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. Five arguments for God - 7

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5. The Ontological Argument from the Possibility of God’s Existence to His Actuality

The last argument I wish to discuss is the famous ontological argument, originally discovered by St. Anselm. This argument has been reformulated and defended by Alvin Plantinga, Robert Maydole, Brian Leftow, and others.45 I’ll present the version of the argument as stated by Plantinga, one of its most respected contemporary proponents.

Plantinga’s version is formulated in terms of possible worlds semantics. For those who are unfamiliar with the semantics of possible worlds, let me explain that by “a possible world” I do not mean a planet or even a universe, but rather a complete description of reality, or a way reality might be. Perhaps the best way to think of a possible world is as a huge conjunction p & q & r & s . . . , whose individual conjuncts are the propositions p, q, r, s, . . . . A possible world is a conjunction that comprises every proposition or its contradictory, so that it yields a complete description of reality—nothing is left out of such a description. By negating different conjuncts in a complete description we arrive at different possible worlds:

W1: p & q & r & s . . .
W2: p & not-q & r & not-s . . .
W3: not-p & not-q & r & s . . .
W4: p & q & not-r & s . . .
Etc.

Only one of these descriptions will be composed entirely of true propositions and so will be the way reality actually is, that is to say, the actual world.

Since we’re talking about possible worlds, the various conjuncts that a possible world comprises must be capable of being true both individually and together. For example, the proposition “The Prime Minister is a prime number” is not even possibly true, for numbers are abstract objects that could not conceivably be identical with a concrete object like the Prime Minister. Therefore, no possible world will have that proposition as one of its conjuncts; rather its negation will be a conjunct of every possible world. Such a proposition is necessarily false, that is to say, it is false in every possible world. By contrast, the proposition “George McGovern is the President of the United States” is false in the actual world but could be true and so is a conjunct of some possible worlds. To say that George McGovern is the President of the United States in some possible world is to say that there is a possible complete description of reality having the relevant proposition as one of its conjuncts. Similarly, to say that God exists in some possible world is to say that the proposition “God exists” is true in some complete description of reality.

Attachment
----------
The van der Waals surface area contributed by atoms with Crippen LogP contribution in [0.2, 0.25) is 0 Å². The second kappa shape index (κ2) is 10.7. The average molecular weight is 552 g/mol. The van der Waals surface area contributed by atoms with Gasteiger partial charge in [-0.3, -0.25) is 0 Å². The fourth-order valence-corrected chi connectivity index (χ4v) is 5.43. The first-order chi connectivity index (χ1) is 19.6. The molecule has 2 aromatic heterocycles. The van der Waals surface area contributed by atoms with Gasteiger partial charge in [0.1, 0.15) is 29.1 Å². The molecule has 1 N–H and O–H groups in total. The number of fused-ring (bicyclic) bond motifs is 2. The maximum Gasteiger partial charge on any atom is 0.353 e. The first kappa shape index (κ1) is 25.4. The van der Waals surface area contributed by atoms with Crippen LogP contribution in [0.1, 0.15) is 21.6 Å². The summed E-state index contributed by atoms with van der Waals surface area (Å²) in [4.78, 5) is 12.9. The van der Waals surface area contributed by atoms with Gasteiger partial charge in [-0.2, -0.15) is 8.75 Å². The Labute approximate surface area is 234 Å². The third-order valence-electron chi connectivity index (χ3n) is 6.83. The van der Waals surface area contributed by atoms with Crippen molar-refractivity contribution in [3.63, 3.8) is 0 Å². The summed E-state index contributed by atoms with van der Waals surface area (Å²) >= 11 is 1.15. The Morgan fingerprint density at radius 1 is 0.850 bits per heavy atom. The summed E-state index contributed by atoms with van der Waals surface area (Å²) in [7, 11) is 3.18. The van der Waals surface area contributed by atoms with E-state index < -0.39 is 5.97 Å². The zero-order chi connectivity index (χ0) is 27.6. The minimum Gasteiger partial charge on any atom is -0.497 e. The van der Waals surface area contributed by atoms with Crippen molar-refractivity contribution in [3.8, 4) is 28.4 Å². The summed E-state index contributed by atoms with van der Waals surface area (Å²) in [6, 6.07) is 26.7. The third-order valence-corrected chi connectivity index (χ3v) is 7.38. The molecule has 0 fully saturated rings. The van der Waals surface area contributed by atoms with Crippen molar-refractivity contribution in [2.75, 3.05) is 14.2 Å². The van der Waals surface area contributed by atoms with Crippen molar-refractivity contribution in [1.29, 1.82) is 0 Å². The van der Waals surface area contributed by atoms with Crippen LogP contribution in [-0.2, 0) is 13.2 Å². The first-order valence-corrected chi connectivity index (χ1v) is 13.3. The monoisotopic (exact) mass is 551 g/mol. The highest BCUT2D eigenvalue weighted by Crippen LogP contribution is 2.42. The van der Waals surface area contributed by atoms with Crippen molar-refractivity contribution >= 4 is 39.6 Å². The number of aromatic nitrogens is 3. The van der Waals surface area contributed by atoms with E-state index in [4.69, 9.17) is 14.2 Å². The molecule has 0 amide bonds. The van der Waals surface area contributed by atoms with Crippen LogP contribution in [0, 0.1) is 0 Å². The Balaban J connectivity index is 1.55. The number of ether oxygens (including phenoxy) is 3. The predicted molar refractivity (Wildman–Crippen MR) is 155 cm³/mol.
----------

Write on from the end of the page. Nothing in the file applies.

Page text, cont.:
Now in his version of the argument, Plantinga conceives of God as a being that is “maximally excellent” in every possible world. Plantinga takes maximal excellence to include such properties as omniscience, omnipotence, and moral perfection. A being that has maximal excellence in every possible world would have what Plantinga calls “maximal greatness.” Now Plantinga argues,

  1. It is possible that a maximally great being exists.
  2. If it is possible that a maximally great being exists, then a maximally great being exists in some possible world.
  3. If a maximally great being exists in some possible world, then it exists in every possible world.
  4. If a maximally great being exists in every possible world, then it exists in the actual world.
  5. If a maximally great being exists in the actual world, then a maximally great being exists.
  6. Therefore, a maximally great being exists.
5.1. Premise 1